Post-cardiac arrest care | ACLS-Algorithms.com

Comments

  1. Vesna Humo says

    Hi Jeff, easier way to calculate mg/dL in mmol is amount of BS in mg divide with 18. Simple like that!:)
    Best regards

    • Jeff with admin. says

      MAP, or mean arterial pressure, is defined as the average pressure in a patient’s arteries during one cardiac cycle. It is considered a better indicator of perfusion to vital organs than systolic blood pressure (SBP). True MAP can only be determined by invasive monitoring and complex calculations; however it can also be calculated using a formula of the SBP and the diastolic blood pressure (DBP).

      This is typically calculated by automatic blood pressure machines and is shown like this 122/82 (96). The MAP is in parentheses
      To calculate a mean arterial pressure, double the diastolic blood pressure and add the sum to the systolic blood pressure. Then divide by 3. For example, if a patient’s blood pressure is 83 mm Hg/50 mm Hg, his MAP would be 61 mm Hg. Here are the steps for this calculation:

      MAP = SBP + 2 (DBP)
      3

      MAP = 83 +2 (50)
      3

      MAP = 83 +100
      3

      MAP = 183
      3

      MAP = 61 mm HG

      Another way to calculate the MAP is to first calculate the pulse pressure (subtract the DBP from the SBP) and divide that by 3, then add the DBP:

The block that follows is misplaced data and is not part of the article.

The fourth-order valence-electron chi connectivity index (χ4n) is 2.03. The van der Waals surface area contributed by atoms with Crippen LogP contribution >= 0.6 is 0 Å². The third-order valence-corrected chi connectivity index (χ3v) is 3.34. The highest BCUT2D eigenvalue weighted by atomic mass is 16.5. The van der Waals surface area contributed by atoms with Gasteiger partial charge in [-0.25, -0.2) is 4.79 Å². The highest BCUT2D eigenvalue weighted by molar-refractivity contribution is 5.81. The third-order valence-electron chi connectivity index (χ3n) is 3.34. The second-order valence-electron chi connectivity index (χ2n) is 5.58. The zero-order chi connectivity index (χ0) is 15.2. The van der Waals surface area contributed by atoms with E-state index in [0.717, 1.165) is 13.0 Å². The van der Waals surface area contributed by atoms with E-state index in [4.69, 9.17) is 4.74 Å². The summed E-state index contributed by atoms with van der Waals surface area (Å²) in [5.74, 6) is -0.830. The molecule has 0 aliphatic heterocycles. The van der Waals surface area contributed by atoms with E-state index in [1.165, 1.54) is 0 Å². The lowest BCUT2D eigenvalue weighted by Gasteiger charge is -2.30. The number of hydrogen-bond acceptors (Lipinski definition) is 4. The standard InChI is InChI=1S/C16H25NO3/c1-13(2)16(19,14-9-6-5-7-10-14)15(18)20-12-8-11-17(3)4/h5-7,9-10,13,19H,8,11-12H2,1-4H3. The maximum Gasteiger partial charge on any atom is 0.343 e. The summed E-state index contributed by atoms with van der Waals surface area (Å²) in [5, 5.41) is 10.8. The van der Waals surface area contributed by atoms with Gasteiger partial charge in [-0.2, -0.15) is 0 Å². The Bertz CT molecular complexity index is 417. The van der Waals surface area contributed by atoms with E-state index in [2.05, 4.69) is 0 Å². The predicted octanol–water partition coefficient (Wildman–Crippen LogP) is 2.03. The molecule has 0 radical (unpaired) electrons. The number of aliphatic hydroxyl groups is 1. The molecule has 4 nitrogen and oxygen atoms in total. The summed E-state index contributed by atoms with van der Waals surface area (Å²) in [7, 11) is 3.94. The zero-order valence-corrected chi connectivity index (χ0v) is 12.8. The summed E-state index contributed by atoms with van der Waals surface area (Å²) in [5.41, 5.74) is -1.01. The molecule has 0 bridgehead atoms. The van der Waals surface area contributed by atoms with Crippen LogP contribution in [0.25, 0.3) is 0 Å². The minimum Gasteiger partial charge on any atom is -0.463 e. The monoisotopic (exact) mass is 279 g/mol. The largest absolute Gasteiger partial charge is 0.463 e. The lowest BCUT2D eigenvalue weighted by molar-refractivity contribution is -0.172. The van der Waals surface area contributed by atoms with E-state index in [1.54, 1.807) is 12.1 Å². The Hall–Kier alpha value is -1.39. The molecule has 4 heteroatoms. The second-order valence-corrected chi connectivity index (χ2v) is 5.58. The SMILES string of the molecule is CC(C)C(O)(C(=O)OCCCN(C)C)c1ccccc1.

MAP = 1/3 (SBP – DBP) + DBP

      MAP = 1/3 (83-50) + 50

      MAP = 1/3 (33) + 50

      MAP = 11 + 50

      MAP = 61 mm Hg

      Reference

      Kind regards,
      Jeff

  2. Annette Boyle says

    Just sat acls in one of my learning stations my pt after rosc had sinus brady with low b/p and i was gonna give atropine .5mgs first before an infusion of dopamine and was told no go infusions after rosc .in another my pt had fast monomorphic vt low b/p after rosc and i was going to cardiovert told not correct .Im afraid i got upset and now feel
    Like an idiot and nevet got the answer

    • Jeff with admin. says

      First of all it’s sad that “learning stations” would be used to make someone feel like an idiot. These are supposed to be learning stations. You should not feel like an idiot, but should learn from the experience.

      On to your concerns: